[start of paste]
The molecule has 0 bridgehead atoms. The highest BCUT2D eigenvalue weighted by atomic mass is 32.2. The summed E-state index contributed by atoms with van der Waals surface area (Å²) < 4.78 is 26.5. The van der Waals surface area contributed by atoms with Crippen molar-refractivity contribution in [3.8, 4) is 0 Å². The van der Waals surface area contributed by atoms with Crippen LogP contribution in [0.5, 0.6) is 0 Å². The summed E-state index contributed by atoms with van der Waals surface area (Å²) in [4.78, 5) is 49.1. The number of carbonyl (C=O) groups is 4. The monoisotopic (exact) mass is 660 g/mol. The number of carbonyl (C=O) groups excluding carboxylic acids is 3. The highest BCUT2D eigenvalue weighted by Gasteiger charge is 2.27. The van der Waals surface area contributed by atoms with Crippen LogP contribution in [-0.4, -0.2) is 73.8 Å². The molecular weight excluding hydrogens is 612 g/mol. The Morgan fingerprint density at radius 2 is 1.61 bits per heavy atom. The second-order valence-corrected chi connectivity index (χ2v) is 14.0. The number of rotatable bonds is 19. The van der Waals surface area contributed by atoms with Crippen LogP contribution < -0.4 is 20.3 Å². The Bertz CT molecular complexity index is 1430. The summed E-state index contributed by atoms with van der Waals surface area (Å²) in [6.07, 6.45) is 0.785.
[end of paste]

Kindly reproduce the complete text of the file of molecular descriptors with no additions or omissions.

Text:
The molecule has 0 bridgehead atoms. The highest BCUT2D eigenvalue weighted by atomic mass is 32.2. The summed E-state index contributed by atoms with van der Waals surface area (Å²) < 4.78 is 26.5. The van der Waals surface area contributed by atoms with Crippen molar-refractivity contribution in [3.8, 4) is 0 Å². The van der Waals surface area contributed by atoms with Crippen LogP contribution in [0.5, 0.6) is 0 Å². The summed E-state index contributed by atoms with van der Waals surface area (Å²) in [4.78, 5) is 49.1. The number of carbonyl (C=O) groups is 4. The monoisotopic (exact) mass is 660 g/mol. The number of carbonyl (C=O) groups excluding carboxylic acids is 3. The highest BCUT2D eigenvalue weighted by Gasteiger charge is 2.27. The van der Waals surface area contributed by atoms with Crippen LogP contribution in [-0.4, -0.2) is 73.8 Å². The molecular weight excluding hydrogens is 612 g/mol. The Morgan fingerprint density at radius 2 is 1.61 bits per heavy atom. The second-order valence-corrected chi connectivity index (χ2v) is 14.0. The number of rotatable bonds is 19. The van der Waals surface area contributed by atoms with Crippen LogP contribution < -0.4 is 20.3 Å². The Bertz CT molecular complexity index is 1430. The summed E-state index contributed by atoms with van der Waals surface area (Å²) in [6.07, 6.45) is 0.785.